I hope you like it.
I just returned from a short backpacking and snowshoeing trip with a friend into a yurt nestled on the north slope of the Uinta mountains in Utah. The yurt is run by BRORA and a permit is required to stay there, but it is well worth the trip. BRORA stocks the yurt with propane and wood (though visitors are encouraged to cut wood and restock what they use in the wood-burning stove within the yurt), and it has propane lamps, cooking utensils, a wood-burning stove that is completely amazing, and various sundry goods required for a comfortable overnight stay in the backcountry during winter.
Once again I have made some significant website changes, now moving to a static website generated by Wintersmith and Node.js. Theme templates were created using Jade and should be responsive (adjusts the page to fit the screen on which the site is viewed, while maintaining consistent navigation).
In order to do this I first built a structure in HTML, utilized the wonderful HTML2Jade tool, made further adjustments to the output Jade template to match what I needed, and then did a lot of CSS hacking. I cannot stress how absolutely wonderful Safari’s web inspector is for getting CSS just right.
So, you may ask, “Why move away from Ghost and to a statically generated site?” First off, Ghost is a great platform and very slick blogging tool. As I’ve been using it I’ve bumped my head against its complex code several times, which is frustrating. I like simple, lightweight code.
Ghost is also very immature and lacks many key features for me, such as theme loops, an API, and a good static page implementation (admittedly, this is subjective). My biggest gripe is that, due to a bug in how the editor handles Safari in iOS 7, editing or creating posts on a mobile device doesn’t work at all. This issue has been around since iOS 7 came out, and there is still no fix in sight.
Bottom line on Ghost: It’s great, absolutely beautiful technology, but ultimately not for me.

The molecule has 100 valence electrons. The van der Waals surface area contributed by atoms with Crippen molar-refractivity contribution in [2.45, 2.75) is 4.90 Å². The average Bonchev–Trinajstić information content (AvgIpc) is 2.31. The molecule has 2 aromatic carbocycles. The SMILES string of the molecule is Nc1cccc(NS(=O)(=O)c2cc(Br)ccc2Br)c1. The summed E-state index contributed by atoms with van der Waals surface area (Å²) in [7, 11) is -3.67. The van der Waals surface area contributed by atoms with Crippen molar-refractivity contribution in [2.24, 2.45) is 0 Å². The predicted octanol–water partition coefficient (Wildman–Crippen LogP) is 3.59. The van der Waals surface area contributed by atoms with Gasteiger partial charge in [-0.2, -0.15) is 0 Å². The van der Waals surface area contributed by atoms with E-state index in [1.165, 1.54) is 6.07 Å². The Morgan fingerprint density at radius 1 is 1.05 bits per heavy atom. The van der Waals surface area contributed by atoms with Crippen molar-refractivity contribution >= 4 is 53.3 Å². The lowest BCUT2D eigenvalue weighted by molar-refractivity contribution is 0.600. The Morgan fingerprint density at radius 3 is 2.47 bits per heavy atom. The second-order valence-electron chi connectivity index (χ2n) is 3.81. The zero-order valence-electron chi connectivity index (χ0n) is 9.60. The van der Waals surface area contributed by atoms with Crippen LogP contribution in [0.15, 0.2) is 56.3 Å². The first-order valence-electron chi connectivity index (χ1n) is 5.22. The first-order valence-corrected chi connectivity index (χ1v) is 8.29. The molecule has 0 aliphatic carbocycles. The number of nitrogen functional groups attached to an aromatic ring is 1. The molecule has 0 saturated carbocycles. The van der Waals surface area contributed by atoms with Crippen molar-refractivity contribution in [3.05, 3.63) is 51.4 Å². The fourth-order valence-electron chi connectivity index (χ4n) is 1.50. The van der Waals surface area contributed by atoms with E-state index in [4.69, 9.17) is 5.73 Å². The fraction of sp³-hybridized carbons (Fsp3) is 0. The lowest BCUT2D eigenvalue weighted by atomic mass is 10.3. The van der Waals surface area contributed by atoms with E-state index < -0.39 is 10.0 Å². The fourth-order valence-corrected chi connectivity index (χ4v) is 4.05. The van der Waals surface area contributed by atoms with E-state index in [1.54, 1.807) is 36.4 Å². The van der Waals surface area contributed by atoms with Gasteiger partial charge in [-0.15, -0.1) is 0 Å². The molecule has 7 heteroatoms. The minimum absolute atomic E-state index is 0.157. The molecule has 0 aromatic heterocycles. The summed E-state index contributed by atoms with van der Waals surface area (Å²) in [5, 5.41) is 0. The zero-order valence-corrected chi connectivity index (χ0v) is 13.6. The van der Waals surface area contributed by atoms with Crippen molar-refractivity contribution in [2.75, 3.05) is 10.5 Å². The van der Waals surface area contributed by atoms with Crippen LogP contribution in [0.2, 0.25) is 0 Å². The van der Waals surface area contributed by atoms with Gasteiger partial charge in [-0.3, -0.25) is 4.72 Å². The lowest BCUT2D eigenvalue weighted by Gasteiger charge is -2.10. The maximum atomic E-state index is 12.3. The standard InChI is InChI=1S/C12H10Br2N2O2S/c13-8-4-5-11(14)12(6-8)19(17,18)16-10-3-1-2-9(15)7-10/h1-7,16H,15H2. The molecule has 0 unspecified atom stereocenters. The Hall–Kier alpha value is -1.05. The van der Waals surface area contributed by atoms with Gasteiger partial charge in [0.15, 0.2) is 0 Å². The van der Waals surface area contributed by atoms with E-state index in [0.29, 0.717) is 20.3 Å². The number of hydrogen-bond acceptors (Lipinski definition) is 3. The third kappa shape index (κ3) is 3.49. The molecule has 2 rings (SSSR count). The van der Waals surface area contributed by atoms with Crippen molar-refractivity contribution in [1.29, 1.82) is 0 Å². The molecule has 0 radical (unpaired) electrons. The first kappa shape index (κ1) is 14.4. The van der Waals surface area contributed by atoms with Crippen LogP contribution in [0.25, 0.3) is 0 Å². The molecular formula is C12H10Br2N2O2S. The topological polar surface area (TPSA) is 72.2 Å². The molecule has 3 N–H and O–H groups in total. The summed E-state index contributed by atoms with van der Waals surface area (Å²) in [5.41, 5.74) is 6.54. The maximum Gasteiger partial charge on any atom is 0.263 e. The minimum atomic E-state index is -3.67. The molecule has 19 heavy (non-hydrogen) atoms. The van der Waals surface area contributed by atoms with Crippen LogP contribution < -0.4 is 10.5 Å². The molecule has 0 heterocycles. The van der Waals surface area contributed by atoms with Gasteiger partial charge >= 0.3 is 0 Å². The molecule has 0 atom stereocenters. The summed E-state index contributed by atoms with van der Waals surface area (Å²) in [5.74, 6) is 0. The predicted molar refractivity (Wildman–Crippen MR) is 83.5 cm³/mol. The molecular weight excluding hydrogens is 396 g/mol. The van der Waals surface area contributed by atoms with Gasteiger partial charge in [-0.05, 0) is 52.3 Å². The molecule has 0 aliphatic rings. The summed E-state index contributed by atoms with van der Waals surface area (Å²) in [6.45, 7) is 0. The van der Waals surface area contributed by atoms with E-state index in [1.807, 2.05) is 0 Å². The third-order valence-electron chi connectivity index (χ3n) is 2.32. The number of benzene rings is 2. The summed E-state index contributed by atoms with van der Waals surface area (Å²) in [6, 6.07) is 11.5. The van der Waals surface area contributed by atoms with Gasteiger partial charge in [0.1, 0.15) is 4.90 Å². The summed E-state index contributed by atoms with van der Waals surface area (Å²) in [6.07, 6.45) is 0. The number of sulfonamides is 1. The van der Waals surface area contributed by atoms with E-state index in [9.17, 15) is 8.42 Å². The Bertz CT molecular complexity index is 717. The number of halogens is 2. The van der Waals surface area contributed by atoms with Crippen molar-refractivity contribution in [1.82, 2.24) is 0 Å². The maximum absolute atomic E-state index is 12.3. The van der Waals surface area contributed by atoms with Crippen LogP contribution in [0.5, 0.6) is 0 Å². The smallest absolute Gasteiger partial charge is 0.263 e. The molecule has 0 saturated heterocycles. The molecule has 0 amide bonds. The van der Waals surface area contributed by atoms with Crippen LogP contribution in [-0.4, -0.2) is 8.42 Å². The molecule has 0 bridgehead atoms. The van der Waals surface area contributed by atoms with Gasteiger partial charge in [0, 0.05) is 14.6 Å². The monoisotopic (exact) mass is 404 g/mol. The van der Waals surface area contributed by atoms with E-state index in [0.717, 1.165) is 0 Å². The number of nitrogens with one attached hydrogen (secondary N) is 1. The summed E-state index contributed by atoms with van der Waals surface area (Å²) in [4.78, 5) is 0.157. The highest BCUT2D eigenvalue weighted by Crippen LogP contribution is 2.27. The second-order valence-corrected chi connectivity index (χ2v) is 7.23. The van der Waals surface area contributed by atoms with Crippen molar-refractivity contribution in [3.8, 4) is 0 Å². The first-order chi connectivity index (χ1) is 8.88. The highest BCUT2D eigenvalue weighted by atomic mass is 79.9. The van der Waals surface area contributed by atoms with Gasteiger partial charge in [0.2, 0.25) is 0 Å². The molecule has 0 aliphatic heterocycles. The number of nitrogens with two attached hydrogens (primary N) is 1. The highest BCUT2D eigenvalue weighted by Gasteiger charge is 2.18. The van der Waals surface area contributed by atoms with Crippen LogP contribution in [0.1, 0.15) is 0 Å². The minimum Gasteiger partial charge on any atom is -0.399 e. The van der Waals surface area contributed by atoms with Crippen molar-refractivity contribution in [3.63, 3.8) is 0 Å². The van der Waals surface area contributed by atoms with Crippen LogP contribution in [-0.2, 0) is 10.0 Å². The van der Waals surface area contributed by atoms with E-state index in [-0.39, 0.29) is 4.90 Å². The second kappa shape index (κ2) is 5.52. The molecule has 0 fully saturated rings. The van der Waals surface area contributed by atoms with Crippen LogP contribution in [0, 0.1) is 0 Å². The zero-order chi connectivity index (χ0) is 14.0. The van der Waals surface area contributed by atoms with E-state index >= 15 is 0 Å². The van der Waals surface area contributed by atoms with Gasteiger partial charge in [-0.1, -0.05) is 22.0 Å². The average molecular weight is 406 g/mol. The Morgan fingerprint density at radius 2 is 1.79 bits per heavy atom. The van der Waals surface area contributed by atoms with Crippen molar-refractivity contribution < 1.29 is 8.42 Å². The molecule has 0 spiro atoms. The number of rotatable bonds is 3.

Anyway, I hope I’ve moved everything over properly. If you see anything out-of-sorts, please let me know. I also plan to implement a photo gallery in the near future.
I had mentioned in my previous post that I preferred the film version of this photograph over the digital version. Here is an example of why (this is a crop of one of the previous images I posted):
At the foot of the mountains near our home is a beautiful orchard. The owners are kind enough to let photographers into the orchard to capture its beauty and, after some recent snowfall, I stopped by to capture the long grass protruding through a carpet of snow, accented by the reddish bark on the trees.
I shot these images with the Mamiya C220 on Kodak Portra 160 film. I also captured some frames with the Fuji X-Pro1 but definitely prefer the film images.
I thought I’d share an issue I experienced when upgrading Ghost to 0.4 and what I did to resolve it.
I wanted to upgrade Ghost to the latest version, 0.4 but first thought I would upgrade everything else. I did a
yum update on my EC2 server to get all my packages up-to-date. I then upgraded Node.js to the latest stable version, as well as npm and all global packages (I install Node.js via source and did a
npm update -g for all the other packages).